Fighting disinformation

After Rappler’s fact checking, Leachon files case vs. products using fake endorsements

Lorenz Pasion

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After Rappler’s fact checking, Leachon files case vs. products using fake endorsements

IDENTITY THEFT. Dr. Anthony Leachon lodges a complaint with the National Bureau of Investigation (NBI) on August 18, 2023, to address the unauthorized and deceitful use of his identity for endorsing dubious health products.

Photo from Dr. Anthony Leachon

Leachon's complaint pertains to the 'unscrupulous exploitation' of his identity for the endorsement of 'unverified' health products Dianorm, Jointlab, Glufarelin, and Grandsure Gold

MANILA, Philippines – Department of Health special adviser for noncommunicable diseases, and Manila Doctors Hospital internist-cardiologist Dr. Anthony Leachon on Friday, August 18 filed an identity theft case against herbal and organic products that promote ads and content using fake endorsements from popular public figures such as himself.

According to Leachon’s press statement, the complaint pertains to the “unscrupulous exploitation” of his identity for the endorsement of “unverified” health products – Dianorm, Jointlab, Glufarelin, and Grandsure Gold – through deceptive online promotions.

Rappler has fact-checked the Facebook ads Glufarelin and Grandsure Gold which have used Leachon’s image. These products are also not registered with the FDA.

“The said website also makes use of my image and identity, and makes unauthorized alterations to existing publicity materials I have. It also gives the impression that I endorse the said product and the science behind it, which is thoroughly untrue,” Leachon said in his complaint affidavit.

In his official complaint, Leachon highlighted the instances where the products misused his image and standing:

  1. Unidentified parties capitalized on his prominence by endorsing questionable products with fictitious curative claims.
  2. Unauthorized websites falsely attributed scientifically inaccurate declarations to Dr. Leachon, including the false endorsement of products as diabetes cures.
  3. Dr. Leachon’s photograph and name were harnessed without consent on various websites, creating a misleading illusion of  his endorsement.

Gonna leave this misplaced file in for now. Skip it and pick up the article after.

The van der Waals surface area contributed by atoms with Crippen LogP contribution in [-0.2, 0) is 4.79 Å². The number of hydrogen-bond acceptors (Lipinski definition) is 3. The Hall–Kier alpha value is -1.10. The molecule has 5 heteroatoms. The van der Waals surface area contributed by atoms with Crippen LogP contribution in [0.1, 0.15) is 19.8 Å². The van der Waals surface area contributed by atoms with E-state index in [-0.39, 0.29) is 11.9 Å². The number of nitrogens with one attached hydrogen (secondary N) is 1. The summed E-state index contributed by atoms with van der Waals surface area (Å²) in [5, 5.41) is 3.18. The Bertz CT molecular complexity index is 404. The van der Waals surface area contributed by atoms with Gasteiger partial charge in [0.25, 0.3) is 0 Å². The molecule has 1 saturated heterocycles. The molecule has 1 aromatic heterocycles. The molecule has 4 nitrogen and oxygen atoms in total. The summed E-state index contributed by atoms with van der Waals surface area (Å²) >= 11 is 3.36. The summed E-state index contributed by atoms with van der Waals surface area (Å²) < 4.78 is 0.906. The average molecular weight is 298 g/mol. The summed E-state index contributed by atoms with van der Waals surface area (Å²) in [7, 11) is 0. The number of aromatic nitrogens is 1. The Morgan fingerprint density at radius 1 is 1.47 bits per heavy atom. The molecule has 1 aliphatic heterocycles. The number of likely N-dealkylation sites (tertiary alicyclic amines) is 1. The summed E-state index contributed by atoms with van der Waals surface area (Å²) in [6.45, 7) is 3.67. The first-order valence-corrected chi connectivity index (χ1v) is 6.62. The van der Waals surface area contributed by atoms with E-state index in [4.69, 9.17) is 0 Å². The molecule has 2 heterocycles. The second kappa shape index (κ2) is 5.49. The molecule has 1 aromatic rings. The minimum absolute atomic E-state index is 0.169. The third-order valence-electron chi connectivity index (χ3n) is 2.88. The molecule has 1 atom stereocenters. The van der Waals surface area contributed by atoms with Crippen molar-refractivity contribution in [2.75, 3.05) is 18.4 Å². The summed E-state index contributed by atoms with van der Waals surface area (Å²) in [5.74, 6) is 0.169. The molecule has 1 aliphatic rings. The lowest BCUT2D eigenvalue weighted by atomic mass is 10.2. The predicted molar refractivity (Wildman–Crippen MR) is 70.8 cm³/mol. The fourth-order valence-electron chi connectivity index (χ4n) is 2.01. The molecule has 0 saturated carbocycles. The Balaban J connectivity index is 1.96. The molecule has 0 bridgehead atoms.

4. False assertions and misattributed statements were used to manipulate the public into believing that Dr. Leachon advocates for these unverified health products.

On June 26, Senator Jinggoy Estrada, through Senate Resolution No. 666, called for a Senate probe on the proliferation online of celebrity endorsement scams. The senate resolution said Leachon denied that he is endorsing “any product or supplement.”

“The circulation and proliferation of fraudulent online advertisements are clear and blatant violations of the Consumer Act, which penalizes the dissemination of deceptive and misleading sales promotion practices,” Estrada pointed out in the resolution.

Aside from Leachon, Rappler has also fact-checked Facebook pages endorsing Glufarelin while using fake endorsements from other health experts such as Department of Health (DOH) undersecretary Dr. Eric Tayag, cardiologist and online health guru Dr. Willie Ong, CNN Philippines’ Dr. Freddie Gomez, American celebrity doctor Dr. Mehmet Oz, American nutritional research Dr. Neal Barnard, the National Institute of Health, and the Philippine General Hospital in several of their ads.

FDA Center for Food Regulation and Research told Rappler in an email that the fast-paced nature of social media trends makes it “challenging to effectively track and regulate various transactions involving the advertising, promotion, offering for sale, and selling unregistered food products” on online platforms such as Facebook.

The FDA advises the public to “to exercise caution and discernment” when purchasing food products online, particularly through social media channels.

“Consumers should be aware of the risks associated with unregistered products and the potential harm they may pose to their health and well-being,” the FDA said. –

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